WoodWeek – 8 August 2018

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Greetings from your WoodWeek news team. We have over 330 people registered for this month’s safety conference series. It’s running today in Rotorua and next week in Melbourne, so for our Australian readers there is still time to register. FIEA has worked closely with the teams from Forest Industry Safety Council in New Zealand and AFCA and ForestWorks in Australia to coordinate industry workshops and related safety meetings with our conference series.

Virtual reality – If you’re not familiar with it you can do that at this week’s FIEA conference in Rotorua. It’s also just one of the many emerging technologies that is appearing more and more at all of our conferences as the technology in this area just continues to accelerate. This week, conference delegates will see mechanised tree felling and processing closer than ever before thanks to a recent ‘virtual reality’ innovation from Southstar Equipment.

A report on alternative plantation forest species has just been released by the NZ Farm Forestry Association. It is now available on their website. The report details a wide variety of tree species that are suited to steep erosion-prone land and which have root structures that might be less prone to causing landslides after harvest. Author Dean Satchell says it provides considerations of how to lessen the vulnerability of trees now being planted for harvesting decades in the future.

Finally, New Zealand chief executives seem more upbeat in KPMG's latest CEO Outlook Survey Report than respondents in other recent business surveys that have shown sentiment souring by firms fretting over the Labour-led government. According to the report, CEOs see rising global protectionism as the greatest threat to growth and have regressed on digital transformation.

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Australia: National safety gatherings next week

Forest Industry Safety & Technology conference; Bayview Eden Hotel, 6 Queens Rd, Melbourne, Wednesday 15 August 2018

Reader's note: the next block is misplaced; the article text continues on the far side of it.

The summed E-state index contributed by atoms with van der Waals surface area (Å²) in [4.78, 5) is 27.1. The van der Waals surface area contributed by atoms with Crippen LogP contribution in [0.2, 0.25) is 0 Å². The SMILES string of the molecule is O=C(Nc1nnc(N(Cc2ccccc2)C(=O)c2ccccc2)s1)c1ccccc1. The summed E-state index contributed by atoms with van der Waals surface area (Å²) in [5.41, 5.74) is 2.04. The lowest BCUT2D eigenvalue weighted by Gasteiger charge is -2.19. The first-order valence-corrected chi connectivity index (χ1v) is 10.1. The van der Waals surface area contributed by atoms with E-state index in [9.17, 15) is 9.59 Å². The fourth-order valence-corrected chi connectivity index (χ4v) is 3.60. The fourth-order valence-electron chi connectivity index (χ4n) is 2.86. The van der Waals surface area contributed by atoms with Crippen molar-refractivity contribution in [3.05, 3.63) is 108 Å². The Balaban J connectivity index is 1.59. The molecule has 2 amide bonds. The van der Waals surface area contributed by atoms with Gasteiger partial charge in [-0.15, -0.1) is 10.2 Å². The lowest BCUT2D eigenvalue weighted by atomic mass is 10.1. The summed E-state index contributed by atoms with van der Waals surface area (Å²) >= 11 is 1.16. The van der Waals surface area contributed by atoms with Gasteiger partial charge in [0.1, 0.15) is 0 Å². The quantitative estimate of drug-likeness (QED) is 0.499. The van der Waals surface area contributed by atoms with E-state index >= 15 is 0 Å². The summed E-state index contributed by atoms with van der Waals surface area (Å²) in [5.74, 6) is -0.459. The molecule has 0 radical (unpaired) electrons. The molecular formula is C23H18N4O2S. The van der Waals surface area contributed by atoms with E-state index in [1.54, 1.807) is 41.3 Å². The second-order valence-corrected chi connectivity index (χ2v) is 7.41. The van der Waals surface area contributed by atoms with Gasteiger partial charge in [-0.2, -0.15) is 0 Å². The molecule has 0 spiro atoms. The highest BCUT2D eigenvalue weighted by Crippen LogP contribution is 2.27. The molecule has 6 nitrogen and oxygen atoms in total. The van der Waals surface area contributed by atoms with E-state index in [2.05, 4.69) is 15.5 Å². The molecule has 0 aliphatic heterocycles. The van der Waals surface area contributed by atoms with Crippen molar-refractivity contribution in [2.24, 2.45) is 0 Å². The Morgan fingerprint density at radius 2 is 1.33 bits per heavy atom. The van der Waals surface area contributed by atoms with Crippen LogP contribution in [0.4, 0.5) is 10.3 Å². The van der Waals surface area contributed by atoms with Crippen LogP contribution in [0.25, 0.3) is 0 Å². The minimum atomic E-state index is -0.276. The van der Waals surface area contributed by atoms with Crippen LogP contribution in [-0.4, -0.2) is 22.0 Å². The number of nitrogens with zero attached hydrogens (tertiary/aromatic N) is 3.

Are you going to attend the Forest Industry Safety & Technology conference on Wednesday 15 August 2018? If you haven't already registered visit the website to check out details of the event, programme and to register - click here.

In addition to the conference, a National Safety and Training Forum will be held on the afternoon before the conference, facilitated by ForestWorks. Details of the Forum are provided below, including the program. The forum is a great opportunity to hear updates on projects taking place at the moment with an emphasis on training and skills.

ForestWorks National Safety and Training Forum, Tuesday 14th August 2018 - 1pm to 5pm.

On the eve of the Forest Industry Engineering Association (FIEA) conference, the National Safety and Training Forum on Tuesday 14th August, will provide an opportunity for industry to discuss a range of national issues and approaches to these issues.

This forum is at no charge however, it is an opportunity for conference delegates to compliment the conference program prior to the welcome reception. A light lunch is included.

For details of the program contact ForestWorks or see the July issue of "The Log" from AFCA. Please register prior to the date for catering and venue requirements.

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Southstar’s new virtual reality experience

Tree felling like you’ve never seen it before – At this week’s FIEA Forest Safety & Technology Conference delegates will see mechanised tree felling and processing closer than ever before thanks to a recent ‘virtual reality’ innovation from Southstar Equipment.

Southstar Equipment Engineering Manager Jeremy Disher says, “We’ve got an exciting visual experience for delegates to see. With a set of virtual reality goggles on, they can look in every direction while our head is working and they are seeing every aspect of the operation from closer than ever before.”